Saturday, October 18, 2014

Hurricane Gonzalo: October 17, Update A

I can see clearly now the rain has gone, it's gonna be a bright bright sunshiny day (J. Nash)... Hurray! Bermuda, that little pink dot in the middle of the Atlantic, is just about emerging after a day of Gonzalo's rain and windy weather.

I heard from Steve on Bermuda about 7 hours ago, who said it was a storm, and windy outside. He doesn't recommend going out in a hurricane by the way.

Circulation remained strong throughout the troposphere, so Gonzalo was/is definitely a hurricane. The question is what was the intensity.

I checked in on the winds at the island airport throughout the day and the highest sustained winds I saw were 93mph, which would make Gonzalo a strong cat 1 storm (Cat 1 range: 74-95mph). The strongest observed winds when the edge of the eye made landfall (at around 8.30pm local time) were around 76mph, again indicating a cat 1 storm. The NHC had estimated winds of 110mph, which would put him as a strong cat 2 storm (cat 2 range: 96-110mph).

Although he had an eye in the IR satellite and radar images, it wasn't clear in the visible satellite images (this was pulled earlier in the day) as there were clouds covering the eye, which further supports that reasoning that this was a cat 1 storm:

We'll find out tomorrow how Bermuda faired. I thought I'd keep this update brief... for now, it's definitely wine-o-clock!

More tomorrow!
J.

Blogs archived at http://jyotikastorms.blogspot.com/
Twitter @JyovianStorm
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DISCLAIMER: These remarks are just what I think/see regarding tropical storms - not the opinion of any organization I represent. If you are making an evacuation decision, please heed your local emergency management and the National Hurricane Center's official forecast and the National Weather Service announcements. This is not an official forecast. If I "run away, run away" (Monty Python), I'll let you know.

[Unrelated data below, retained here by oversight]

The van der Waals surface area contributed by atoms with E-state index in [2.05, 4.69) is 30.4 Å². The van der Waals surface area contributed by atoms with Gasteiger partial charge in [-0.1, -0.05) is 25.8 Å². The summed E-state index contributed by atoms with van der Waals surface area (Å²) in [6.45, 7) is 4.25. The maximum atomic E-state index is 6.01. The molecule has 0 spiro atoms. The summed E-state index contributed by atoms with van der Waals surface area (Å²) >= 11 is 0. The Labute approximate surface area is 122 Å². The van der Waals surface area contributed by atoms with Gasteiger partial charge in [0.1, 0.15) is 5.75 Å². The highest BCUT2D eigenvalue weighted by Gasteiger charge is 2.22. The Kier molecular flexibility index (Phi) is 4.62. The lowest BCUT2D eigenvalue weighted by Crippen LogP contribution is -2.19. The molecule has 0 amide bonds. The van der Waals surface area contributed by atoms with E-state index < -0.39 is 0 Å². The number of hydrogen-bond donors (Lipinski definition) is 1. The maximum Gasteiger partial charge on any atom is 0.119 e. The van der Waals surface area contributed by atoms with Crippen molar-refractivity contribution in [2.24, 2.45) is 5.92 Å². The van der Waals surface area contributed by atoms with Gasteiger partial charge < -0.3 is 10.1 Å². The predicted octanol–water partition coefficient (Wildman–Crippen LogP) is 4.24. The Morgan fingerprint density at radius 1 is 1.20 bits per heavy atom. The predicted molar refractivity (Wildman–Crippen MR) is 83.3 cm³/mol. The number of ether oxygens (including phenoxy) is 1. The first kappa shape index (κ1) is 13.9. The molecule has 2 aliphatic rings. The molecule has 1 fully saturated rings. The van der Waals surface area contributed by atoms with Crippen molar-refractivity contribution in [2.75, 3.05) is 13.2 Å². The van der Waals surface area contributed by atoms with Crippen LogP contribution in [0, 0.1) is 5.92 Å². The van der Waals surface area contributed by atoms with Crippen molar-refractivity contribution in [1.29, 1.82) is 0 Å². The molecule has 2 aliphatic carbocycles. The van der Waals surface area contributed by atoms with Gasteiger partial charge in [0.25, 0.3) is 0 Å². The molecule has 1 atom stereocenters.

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Friday, October 17, 2014

Hurricane Gonzalo: October 16, Update A

Dear Bermuda, I hope you are ready for whatever tomorrow brings! I hope it brings some clouds, a bit of rain, maybe a strong breeze and short thunderstorm or two, some super high surf, and not much more.

I (and I'm sure you) have been watching Gonzalo the live long day and following, with avid interest, the advisories and forecasts from the NHC so you would have seen that for most of today they had Gonzalo as a cat 4 storm with winds of 145mph. They have now brought him down to 140mph, 943mb - he's still officially a cat 4 storm (cat 4 range: 130-155mph) and the NHC forecast that he'll remain a cat 4 for the next 24 hours (until Saturday night).

I agree that he was looking like a stronger storm today, and he may have been a strong cat 3/weak cat 4 (probably not quite with 145mph winds). He had good outflow in the satellite images, there was a pretty nice and strong eye for most of the day, and wind shear had clearly decreased because clouds weren't streaming off willy nilly. Even the lower level convergence(LLC)/upper level divergence (ULD) that I mentioned a couple of days ago looked better. To show you what the difference is in LLC/ULD between a weak hurricane (my opinion 2 days ago) and a stronger one, I have some figures to show you (from the U. Wisconsin):

Lower level convergence two days ago (when the NHC had him as a cat 3 and I thought he was weaker):
 
Low lever convergence today (NHC say cat 4, I more-or-less agree):

There are more/tighter concentric rings today, which is what you would expect with a stronger storm.
 
Upper level divergence two days ago: 
 
Upper level divergence today: 

As I said, I'm not sure he was as strong as 145mph winds would suggest, but I suspect the reason they kept him at that level was to spur you guys on Bermuda to get ready!

At the last advisory he was at 28.6N, 67.3W, heading NNE at 15mph. The eye looks like it will pass pretty much over/slightly west of Bermuda tomorrow evening:

Having said all that, there are some interesting things in the latest IR satellite loop: